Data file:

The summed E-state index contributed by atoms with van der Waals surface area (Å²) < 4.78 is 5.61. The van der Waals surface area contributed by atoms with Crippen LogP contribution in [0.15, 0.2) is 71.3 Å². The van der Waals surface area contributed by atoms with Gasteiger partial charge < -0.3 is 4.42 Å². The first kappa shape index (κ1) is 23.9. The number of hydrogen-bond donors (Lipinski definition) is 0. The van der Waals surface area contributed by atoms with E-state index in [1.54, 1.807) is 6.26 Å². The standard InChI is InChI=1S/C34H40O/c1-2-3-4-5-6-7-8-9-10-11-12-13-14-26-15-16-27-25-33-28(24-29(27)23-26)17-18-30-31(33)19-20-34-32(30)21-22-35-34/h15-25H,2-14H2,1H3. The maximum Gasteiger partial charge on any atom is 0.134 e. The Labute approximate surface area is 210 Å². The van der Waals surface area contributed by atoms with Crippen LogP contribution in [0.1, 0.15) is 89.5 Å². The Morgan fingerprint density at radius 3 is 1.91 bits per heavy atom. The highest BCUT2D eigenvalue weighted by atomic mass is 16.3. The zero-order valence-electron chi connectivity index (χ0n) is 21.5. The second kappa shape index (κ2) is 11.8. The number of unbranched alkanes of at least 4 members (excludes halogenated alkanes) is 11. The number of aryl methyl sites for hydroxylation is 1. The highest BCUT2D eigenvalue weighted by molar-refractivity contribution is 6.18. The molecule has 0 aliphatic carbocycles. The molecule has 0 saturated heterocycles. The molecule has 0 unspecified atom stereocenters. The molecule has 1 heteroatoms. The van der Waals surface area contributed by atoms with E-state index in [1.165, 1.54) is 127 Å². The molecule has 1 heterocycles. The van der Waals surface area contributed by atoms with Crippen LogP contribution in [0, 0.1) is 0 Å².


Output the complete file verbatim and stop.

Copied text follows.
The summed E-state index contributed by atoms with van der Waals surface area (Å²) < 4.78 is 5.61. The van der Waals surface area contributed by atoms with Crippen LogP contribution in [0.15, 0.2) is 71.3 Å². The van der Waals surface area contributed by atoms with Gasteiger partial charge < -0.3 is 4.42 Å². The first kappa shape index (κ1) is 23.9. The number of hydrogen-bond donors (Lipinski definition) is 0. The van der Waals surface area contributed by atoms with E-state index in [1.54, 1.807) is 6.26 Å². The standard InChI is InChI=1S/C34H40O/c1-2-3-4-5-6-7-8-9-10-11-12-13-14-26-15-16-27-25-33-28(24-29(27)23-26)17-18-30-31(33)19-20-34-32(30)21-22-35-34/h15-25H,2-14H2,1H3. The maximum Gasteiger partial charge on any atom is 0.134 e. The Labute approximate surface area is 210 Å². The van der Waals surface area contributed by atoms with Crippen LogP contribution in [0.1, 0.15) is 89.5 Å². The Morgan fingerprint density at radius 3 is 1.91 bits per heavy atom. The highest BCUT2D eigenvalue weighted by atomic mass is 16.3. The zero-order valence-electron chi connectivity index (χ0n) is 21.5. The second kappa shape index (κ2) is 11.8. The number of unbranched alkanes of at least 4 members (excludes halogenated alkanes) is 11. The number of aryl methyl sites for hydroxylation is 1. The highest BCUT2D eigenvalue weighted by molar-refractivity contribution is 6.18. The molecule has 0 aliphatic carbocycles. The molecule has 0 saturated heterocycles. The molecule has 0 unspecified atom stereocenters. The molecule has 1 heteroatoms. The van der Waals surface area contributed by atoms with E-state index in [1.165, 1.54) is 127 Å². The molecule has 1 heterocycles. The van der Waals surface area contributed by atoms with Crippen LogP contribution in [0, 0.1) is 0 Å².